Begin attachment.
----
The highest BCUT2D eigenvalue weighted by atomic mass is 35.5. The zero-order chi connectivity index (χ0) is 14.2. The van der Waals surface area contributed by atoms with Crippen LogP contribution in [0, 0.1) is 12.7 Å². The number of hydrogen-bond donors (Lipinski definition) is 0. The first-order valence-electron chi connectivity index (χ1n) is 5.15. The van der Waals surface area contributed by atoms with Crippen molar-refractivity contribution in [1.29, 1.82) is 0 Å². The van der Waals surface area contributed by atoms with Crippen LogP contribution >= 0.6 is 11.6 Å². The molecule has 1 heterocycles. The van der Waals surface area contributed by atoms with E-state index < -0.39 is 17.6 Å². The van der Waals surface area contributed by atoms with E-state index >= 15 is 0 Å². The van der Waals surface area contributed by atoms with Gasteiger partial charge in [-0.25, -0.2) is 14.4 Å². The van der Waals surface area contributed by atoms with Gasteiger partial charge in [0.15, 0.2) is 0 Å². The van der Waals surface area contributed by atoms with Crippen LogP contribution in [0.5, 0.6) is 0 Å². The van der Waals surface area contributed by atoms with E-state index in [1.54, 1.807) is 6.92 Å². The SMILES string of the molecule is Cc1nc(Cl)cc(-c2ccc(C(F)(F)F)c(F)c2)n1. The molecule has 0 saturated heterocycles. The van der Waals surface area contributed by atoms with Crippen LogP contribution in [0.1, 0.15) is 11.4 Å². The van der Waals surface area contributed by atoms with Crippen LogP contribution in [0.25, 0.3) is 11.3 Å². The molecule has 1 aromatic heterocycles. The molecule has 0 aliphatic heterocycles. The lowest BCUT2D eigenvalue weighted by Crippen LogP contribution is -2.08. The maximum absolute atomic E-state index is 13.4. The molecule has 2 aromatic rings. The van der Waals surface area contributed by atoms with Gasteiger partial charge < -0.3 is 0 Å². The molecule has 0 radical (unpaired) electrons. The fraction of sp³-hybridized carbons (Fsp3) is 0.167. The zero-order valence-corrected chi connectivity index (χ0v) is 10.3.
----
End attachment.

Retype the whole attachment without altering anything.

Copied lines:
The highest BCUT2D eigenvalue weighted by atomic mass is 35.5. The zero-order chi connectivity index (χ0) is 14.2. The van der Waals surface area contributed by atoms with Crippen LogP contribution in [0, 0.1) is 12.7 Å². The number of hydrogen-bond donors (Lipinski definition) is 0. The first-order valence-electron chi connectivity index (χ1n) is 5.15. The van der Waals surface area contributed by atoms with Crippen molar-refractivity contribution in [1.29, 1.82) is 0 Å². The van der Waals surface area contributed by atoms with Crippen LogP contribution >= 0.6 is 11.6 Å². The molecule has 1 heterocycles. The van der Waals surface area contributed by atoms with E-state index < -0.39 is 17.6 Å². The van der Waals surface area contributed by atoms with E-state index >= 15 is 0 Å². The van der Waals surface area contributed by atoms with Gasteiger partial charge in [-0.25, -0.2) is 14.4 Å². The van der Waals surface area contributed by atoms with Gasteiger partial charge in [0.15, 0.2) is 0 Å². The van der Waals surface area contributed by atoms with Crippen LogP contribution in [0.5, 0.6) is 0 Å². The van der Waals surface area contributed by atoms with E-state index in [1.54, 1.807) is 6.92 Å². The SMILES string of the molecule is Cc1nc(Cl)cc(-c2ccc(C(F)(F)F)c(F)c2)n1. The molecule has 0 saturated heterocycles. The van der Waals surface area contributed by atoms with Crippen LogP contribution in [0.1, 0.15) is 11.4 Å². The van der Waals surface area contributed by atoms with Crippen LogP contribution in [0.25, 0.3) is 11.3 Å². The molecule has 1 aromatic heterocycles. The molecule has 0 aliphatic heterocycles. The lowest BCUT2D eigenvalue weighted by Crippen LogP contribution is -2.08. The maximum absolute atomic E-state index is 13.4. The molecule has 2 aromatic rings. The van der Waals surface area contributed by atoms with Gasteiger partial charge < -0.3 is 0 Å². The molecule has 0 radical (unpaired) electrons. The fraction of sp³-hybridized carbons (Fsp3) is 0.167. The zero-order valence-corrected chi connectivity index (χ0v) is 10.3.